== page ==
Thursday, May 27, 2010

Player Housing

Last year I discussed the threat of nuclear weapons with some friends. They argued that nuclear weapons helped stabilize the world and although they were partly responsible for a cold war (and many small conflicts), they at least prevented a big hot one.

Then they argued that, since the U.S. and Russia and India and Pakistan and China and France and Great Britain and Israel and North Korea have nuclear weapons, it is totally unrealistic to think that we would ever have a world without the threat of nuclear weapons. So we shouldn't even try.

These arguments were good. In fact, I agreed with them to some degree. I just disagreed with the final conclusion. Funnily, a few months later President Obama held his historic speech in Prague.

Now, why is Mr. Obama's conviction that we can live in a world free of nuclear weapons so important? Firstly, because this may save millions of lives of our children and grandchildren and their children.. . But, more specifically, and with more relevance to this blog: Mr. Obama told us that while we cannot have the cake and eat it too, we can always remember what we actually want and only then draw a conclusion.

The U.S. will have to start. This is a disadvantage. Some countries will make them look silly. Some might even laugh about the President himself. Many will fear that another election will remove this noble goal from the U.S. agenda alltogether. But maybe not. There will never be a world without nuclear weapons if we don't try and trying comes at a price.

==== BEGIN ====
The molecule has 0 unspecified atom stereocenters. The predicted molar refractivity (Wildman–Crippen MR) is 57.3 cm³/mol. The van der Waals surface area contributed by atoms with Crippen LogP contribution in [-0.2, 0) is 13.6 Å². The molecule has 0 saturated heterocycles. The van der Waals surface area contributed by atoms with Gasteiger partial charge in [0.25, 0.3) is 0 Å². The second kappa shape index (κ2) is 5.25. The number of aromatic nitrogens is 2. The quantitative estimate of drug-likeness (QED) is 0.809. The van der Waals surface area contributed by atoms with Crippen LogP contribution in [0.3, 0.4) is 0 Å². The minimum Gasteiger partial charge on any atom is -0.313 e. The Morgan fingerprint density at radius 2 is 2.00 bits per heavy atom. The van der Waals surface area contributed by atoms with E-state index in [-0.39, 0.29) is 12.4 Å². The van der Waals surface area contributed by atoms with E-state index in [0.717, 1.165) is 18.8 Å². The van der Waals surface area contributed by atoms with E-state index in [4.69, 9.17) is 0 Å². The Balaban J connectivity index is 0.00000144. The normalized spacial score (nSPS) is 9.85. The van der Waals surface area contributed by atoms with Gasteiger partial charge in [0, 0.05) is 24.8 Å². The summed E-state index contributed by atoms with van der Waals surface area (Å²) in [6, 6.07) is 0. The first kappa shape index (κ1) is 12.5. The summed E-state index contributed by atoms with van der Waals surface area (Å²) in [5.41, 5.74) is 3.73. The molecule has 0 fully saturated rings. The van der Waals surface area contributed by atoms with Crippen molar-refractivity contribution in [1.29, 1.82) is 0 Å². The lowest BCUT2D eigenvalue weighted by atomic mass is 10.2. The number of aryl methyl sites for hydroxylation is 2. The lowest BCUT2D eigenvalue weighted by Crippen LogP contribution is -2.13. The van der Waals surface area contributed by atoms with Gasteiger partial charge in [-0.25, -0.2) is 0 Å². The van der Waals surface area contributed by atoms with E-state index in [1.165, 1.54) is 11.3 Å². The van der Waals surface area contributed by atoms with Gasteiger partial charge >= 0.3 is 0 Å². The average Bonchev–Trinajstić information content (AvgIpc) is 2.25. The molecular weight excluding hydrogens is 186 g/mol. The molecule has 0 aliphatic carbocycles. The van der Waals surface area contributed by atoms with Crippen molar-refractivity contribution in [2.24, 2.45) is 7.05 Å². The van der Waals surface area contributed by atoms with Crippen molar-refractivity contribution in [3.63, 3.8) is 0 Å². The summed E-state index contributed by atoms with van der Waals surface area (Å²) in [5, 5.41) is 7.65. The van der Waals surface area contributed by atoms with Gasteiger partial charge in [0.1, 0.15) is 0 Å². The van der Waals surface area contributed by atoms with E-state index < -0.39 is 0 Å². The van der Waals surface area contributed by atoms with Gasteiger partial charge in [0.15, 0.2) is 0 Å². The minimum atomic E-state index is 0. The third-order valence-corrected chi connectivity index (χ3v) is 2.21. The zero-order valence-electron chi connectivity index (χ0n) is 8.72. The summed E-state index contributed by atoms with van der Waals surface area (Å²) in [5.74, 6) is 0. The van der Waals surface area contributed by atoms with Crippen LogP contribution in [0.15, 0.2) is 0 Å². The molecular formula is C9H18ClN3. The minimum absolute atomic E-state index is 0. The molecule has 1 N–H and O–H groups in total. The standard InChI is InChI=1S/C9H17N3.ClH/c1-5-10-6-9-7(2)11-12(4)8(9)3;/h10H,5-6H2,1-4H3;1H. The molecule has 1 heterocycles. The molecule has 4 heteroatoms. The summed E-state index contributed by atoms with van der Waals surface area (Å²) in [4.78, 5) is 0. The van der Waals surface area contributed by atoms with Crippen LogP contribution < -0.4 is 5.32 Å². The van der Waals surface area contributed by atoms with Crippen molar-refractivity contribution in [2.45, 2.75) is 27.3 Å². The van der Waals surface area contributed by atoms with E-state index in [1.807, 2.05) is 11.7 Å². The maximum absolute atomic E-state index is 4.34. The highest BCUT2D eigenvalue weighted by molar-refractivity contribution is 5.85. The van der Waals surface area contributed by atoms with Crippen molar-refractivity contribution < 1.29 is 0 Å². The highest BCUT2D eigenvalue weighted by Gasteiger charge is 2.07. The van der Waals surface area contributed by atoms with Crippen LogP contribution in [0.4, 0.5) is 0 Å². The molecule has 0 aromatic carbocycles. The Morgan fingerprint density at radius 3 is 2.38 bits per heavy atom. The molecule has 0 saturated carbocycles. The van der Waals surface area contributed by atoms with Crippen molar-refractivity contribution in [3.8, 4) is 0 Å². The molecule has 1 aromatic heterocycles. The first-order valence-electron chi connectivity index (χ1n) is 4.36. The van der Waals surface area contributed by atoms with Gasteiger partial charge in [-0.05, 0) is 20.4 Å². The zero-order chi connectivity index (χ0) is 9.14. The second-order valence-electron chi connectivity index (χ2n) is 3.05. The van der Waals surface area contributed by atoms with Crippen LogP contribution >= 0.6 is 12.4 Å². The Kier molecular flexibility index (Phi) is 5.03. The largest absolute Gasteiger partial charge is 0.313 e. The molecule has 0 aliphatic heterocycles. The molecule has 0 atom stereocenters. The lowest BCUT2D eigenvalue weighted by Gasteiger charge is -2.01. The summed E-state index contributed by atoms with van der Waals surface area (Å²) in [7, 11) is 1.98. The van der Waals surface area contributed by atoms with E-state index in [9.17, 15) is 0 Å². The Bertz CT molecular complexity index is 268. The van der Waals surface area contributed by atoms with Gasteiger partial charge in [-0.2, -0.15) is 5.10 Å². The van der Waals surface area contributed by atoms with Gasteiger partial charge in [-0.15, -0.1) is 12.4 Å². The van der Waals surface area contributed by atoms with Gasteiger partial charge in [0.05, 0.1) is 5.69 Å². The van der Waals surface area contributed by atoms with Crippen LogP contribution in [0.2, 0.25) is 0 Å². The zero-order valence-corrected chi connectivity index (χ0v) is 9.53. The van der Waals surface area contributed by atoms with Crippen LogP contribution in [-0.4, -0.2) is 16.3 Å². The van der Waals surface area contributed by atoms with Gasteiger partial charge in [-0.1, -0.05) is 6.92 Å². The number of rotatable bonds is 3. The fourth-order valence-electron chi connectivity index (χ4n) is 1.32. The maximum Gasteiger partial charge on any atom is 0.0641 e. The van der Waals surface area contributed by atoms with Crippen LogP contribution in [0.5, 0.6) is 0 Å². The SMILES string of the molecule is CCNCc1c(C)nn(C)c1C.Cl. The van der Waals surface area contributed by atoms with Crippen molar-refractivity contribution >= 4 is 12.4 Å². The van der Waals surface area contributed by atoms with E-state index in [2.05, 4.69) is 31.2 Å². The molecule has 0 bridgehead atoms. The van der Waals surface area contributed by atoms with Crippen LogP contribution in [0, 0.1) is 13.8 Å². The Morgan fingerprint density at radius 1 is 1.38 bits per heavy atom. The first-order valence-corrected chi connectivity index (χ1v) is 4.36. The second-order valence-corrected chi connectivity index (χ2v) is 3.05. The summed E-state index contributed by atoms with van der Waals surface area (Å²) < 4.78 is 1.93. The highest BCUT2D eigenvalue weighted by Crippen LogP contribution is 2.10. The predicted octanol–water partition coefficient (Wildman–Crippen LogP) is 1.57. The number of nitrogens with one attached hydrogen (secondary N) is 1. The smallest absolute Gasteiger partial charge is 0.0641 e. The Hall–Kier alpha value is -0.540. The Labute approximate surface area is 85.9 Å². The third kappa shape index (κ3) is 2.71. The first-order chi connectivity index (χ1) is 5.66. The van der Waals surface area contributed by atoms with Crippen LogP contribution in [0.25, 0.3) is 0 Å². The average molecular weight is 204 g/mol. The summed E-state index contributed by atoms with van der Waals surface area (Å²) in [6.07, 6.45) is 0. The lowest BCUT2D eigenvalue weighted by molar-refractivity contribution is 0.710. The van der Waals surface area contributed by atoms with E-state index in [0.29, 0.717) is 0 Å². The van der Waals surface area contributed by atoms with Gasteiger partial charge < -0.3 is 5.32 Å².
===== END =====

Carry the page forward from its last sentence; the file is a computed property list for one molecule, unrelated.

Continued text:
Player housing is not so different, although not as RL-threatening. (I know, this comparision is controversial).

To some degree player housing has been discussed on Tobold's blog today.
It is a typical cake-problem: We all want to be able to have some nice house in an MMO. We want it to feel like an accomplishment, but we don't want to lose it. We want it to be special, but easily attainable. We don't want too many houses of players that have long left the game, but we don't want our houses to ever be destroyed, either. We want everybody to see our house, but we don't want to have to walk for thirty minutes to reach it. We want to be able to construct the house wherever we desire, but we don't want other players to build houses in locations that don't fit or are inconvenient for us.

Now, you could just draw a conclusion, like: We will never have an MMO with player housing.

If we don't try.

While it is impossible to have the cake and eat it, too, it is possible to list what we actually want. This is the missing step here. Few things in life are ever easy. But that is no reason for apathy.

By listing what we want first, we might find out that it isn't even all that hard to eat that cake, and then spend some money to buy another one. There are always consequences – but you can chose among them.

You can easily implement player housing in separate instances. I wouldn't like that, but this is a partial solution. You could also just add houses and then introduce some rules, like

1) Houses can be destroyed by other players, if they invest enough into the effort. I'm not talking about some mean guys suddenly killing your house with heroic strikes. But with expensive bulldozers and an army and some preparation time it could still be fun; even add some fun, but that probably depends on the player.